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Make your own tortillas at the New Mexico Beer & Food Festival: Panza Llena this weekend. Richard Gonzales/courtesy El Rancho de las Golondrinas

The food and drink scene in New Mexico — and Santa Fe in particular — has a reputation that’s very much alive. But to understand the roots of contemporary cuisine, head to the place that excels at bringing tradition to life.

El Rancho de las Golondrinas, that much-loved living history museum on 200 acres just south of Santa Fe, will present its third New Mexico Beer & Food Festival: Panza Llena this weekend. Panza Llena, Corazón Contento, a Spanish dicho, or saying, means “full stomach, happy heart.”

The two-day celebration merges historical immersion — talk with costumed interpreters, cook your own tortilla on a comal, see sorghum candy being made — with a chance to try food and drink from present-day vendors and breweries.

“It’s not just talking about what happened in the past. We’re always trying to find that narrative or that line between the present and the past,” said Daniel Goodman, museum director at El Rancho de Las Golondrinas. “And of course food is such a personal and emotional connection for people, so it makes sense that you get people immersed into a culture through the cuisine.”

Part of that immersion is exploring how foodways — a social-science term for the cultural, social and economic practices as they relate to producing and consuming food — have evolved over time. In other words: how present-day New Mexican food is informed by the state’s Native, Spanish, Mexican and other cultures’ heritage.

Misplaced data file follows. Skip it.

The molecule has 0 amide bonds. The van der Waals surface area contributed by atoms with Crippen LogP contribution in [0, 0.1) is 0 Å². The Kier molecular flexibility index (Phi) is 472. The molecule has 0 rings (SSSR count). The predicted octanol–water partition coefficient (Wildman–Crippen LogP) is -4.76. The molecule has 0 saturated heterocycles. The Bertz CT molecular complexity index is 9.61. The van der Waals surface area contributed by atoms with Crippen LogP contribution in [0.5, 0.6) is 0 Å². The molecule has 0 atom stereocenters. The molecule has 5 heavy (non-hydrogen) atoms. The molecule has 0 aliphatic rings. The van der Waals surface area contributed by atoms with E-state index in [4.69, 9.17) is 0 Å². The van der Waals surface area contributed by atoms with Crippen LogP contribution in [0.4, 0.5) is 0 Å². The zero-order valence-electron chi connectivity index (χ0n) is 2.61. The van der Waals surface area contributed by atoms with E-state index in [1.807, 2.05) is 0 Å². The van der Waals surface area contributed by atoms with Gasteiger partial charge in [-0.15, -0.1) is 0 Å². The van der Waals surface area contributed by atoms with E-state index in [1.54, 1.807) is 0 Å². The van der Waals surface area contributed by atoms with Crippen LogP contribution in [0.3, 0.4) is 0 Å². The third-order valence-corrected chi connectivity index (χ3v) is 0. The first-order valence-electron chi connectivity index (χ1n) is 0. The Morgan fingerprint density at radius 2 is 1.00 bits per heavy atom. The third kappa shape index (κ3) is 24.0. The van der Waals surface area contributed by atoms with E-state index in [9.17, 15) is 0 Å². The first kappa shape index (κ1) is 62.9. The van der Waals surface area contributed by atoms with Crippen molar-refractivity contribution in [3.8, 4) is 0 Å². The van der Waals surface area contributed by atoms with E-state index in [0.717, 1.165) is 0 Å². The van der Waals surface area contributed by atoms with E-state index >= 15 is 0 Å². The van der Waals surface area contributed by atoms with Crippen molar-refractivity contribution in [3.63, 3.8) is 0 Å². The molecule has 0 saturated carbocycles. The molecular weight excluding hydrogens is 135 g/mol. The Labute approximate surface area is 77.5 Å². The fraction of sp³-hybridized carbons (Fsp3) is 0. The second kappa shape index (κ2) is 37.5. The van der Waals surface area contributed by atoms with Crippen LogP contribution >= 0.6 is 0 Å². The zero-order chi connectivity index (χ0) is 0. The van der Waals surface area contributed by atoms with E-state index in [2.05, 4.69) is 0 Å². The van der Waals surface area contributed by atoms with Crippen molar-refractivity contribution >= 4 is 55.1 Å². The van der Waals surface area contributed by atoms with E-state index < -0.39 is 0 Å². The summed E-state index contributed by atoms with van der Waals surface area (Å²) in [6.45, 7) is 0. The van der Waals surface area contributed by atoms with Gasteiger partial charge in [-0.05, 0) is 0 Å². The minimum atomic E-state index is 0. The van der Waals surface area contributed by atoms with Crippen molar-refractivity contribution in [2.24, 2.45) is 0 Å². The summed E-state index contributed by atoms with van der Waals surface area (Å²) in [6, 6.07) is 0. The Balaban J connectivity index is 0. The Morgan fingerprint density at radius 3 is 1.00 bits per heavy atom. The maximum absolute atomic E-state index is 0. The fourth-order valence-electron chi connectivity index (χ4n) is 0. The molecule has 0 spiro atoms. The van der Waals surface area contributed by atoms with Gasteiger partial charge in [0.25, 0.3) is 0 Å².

“What was it like historically; what is it like today?” Goodman said. “How are people carrying on the tradition, bending the tradition, breaking out of the tradition, doing something new and exciting?”

Take, for instance, the beer component of the festival. It’s more than just beer for beer’s sake: A longstanding history of beer brewing in New Mexico goes back to the late 1800s in the Territorial Period, Goodman said, including a number of breweries in downtown Santa Fe.

Breweries providing samples at the event include Boxing Bear Brewing Co., Tumbleroot Brewery and Distillery, Second Street Brewery, Steel Bender Brewyard, New Mexico Hard Cider, Beer Creek Brewing Co. and Desert Valley Brewing Co.

Food will be served by Bruno’s “The Biz,” Mafe Café, Tres Colores, Casa Chimayo Restaurant, YouthWorks and Platero Fry Bread & Navajo Tacos. And there are plenty of other vendors offering edible and nonedible products, including A&J Family Farms, Bev’s Biscochitos, Le Paris French Bakery, Mountain Man Gourmet and the Santa Fe Honey Salon.

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New Mexican favorites like chicharrones will be served this weekend at the New Mexico Beer & Food Festival. Photo by Richard Gonzales/courtesy El Rancho de las Golondrinas